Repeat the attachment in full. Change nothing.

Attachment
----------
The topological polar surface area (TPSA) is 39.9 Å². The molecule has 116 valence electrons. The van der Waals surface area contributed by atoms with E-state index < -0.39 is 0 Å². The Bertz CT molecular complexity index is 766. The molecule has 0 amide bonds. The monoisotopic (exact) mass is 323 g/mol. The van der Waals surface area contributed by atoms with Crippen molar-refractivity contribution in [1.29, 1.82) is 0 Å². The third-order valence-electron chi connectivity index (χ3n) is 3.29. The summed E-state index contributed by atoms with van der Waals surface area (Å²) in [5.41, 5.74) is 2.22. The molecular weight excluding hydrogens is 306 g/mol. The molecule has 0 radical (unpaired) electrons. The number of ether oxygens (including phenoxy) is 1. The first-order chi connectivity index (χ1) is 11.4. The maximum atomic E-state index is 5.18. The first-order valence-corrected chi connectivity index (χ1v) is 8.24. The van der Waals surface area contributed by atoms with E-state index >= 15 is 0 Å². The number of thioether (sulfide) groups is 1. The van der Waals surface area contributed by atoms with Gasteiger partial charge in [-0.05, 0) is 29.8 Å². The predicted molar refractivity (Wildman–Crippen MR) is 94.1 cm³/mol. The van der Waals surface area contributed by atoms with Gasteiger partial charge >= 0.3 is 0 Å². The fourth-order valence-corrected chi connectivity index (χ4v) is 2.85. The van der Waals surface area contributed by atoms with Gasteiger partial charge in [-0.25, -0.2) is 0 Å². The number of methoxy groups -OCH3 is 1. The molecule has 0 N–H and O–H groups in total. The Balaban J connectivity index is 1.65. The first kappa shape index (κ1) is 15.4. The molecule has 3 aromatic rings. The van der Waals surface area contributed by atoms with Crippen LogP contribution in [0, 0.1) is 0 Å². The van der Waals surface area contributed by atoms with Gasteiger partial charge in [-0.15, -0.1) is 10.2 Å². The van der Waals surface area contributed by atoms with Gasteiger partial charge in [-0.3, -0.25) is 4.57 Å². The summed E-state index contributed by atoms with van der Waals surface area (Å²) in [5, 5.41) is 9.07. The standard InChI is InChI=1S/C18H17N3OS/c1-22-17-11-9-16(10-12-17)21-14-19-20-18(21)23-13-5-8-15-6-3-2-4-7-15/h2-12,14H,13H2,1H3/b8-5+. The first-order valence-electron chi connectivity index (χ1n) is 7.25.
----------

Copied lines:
The topological polar surface area (TPSA) is 39.9 Å². The molecule has 116 valence electrons. The van der Waals surface area contributed by atoms with E-state index < -0.39 is 0 Å². The Bertz CT molecular complexity index is 766. The molecule has 0 amide bonds. The monoisotopic (exact) mass is 323 g/mol. The van der Waals surface area contributed by atoms with Crippen molar-refractivity contribution in [1.29, 1.82) is 0 Å². The third-order valence-electron chi connectivity index (χ3n) is 3.29. The summed E-state index contributed by atoms with van der Waals surface area (Å²) in [5.41, 5.74) is 2.22. The molecular weight excluding hydrogens is 306 g/mol. The molecule has 0 radical (unpaired) electrons. The number of ether oxygens (including phenoxy) is 1. The first-order chi connectivity index (χ1) is 11.4. The maximum atomic E-state index is 5.18. The first-order valence-corrected chi connectivity index (χ1v) is 8.24. The van der Waals surface area contributed by atoms with E-state index >= 15 is 0 Å². The number of thioether (sulfide) groups is 1. The van der Waals surface area contributed by atoms with Gasteiger partial charge in [-0.05, 0) is 29.8 Å². The predicted molar refractivity (Wildman–Crippen MR) is 94.1 cm³/mol. The van der Waals surface area contributed by atoms with Gasteiger partial charge >= 0.3 is 0 Å². The fourth-order valence-corrected chi connectivity index (χ4v) is 2.85. The van der Waals surface area contributed by atoms with Gasteiger partial charge in [-0.25, -0.2) is 0 Å². The number of methoxy groups -OCH3 is 1. The molecule has 0 N–H and O–H groups in total. The Balaban J connectivity index is 1.65. The first kappa shape index (κ1) is 15.4. The molecule has 3 aromatic rings. The van der Waals surface area contributed by atoms with Crippen LogP contribution in [0, 0.1) is 0 Å². The van der Waals surface area contributed by atoms with Gasteiger partial charge in [-0.15, -0.1) is 10.2 Å². The van der Waals surface area contributed by atoms with Gasteiger partial charge in [-0.3, -0.25) is 4.57 Å². The summed E-state index contributed by atoms with van der Waals surface area (Å²) in [5, 5.41) is 9.07. The standard InChI is InChI=1S/C18H17N3OS/c1-22-17-11-9-16(10-12-17)21-14-19-20-18(21)23-13-5-8-15-6-3-2-4-7-15/h2-12,14H,13H2,1H3/b8-5+. The first-order valence-electron chi connectivity index (χ1n) is 7.25.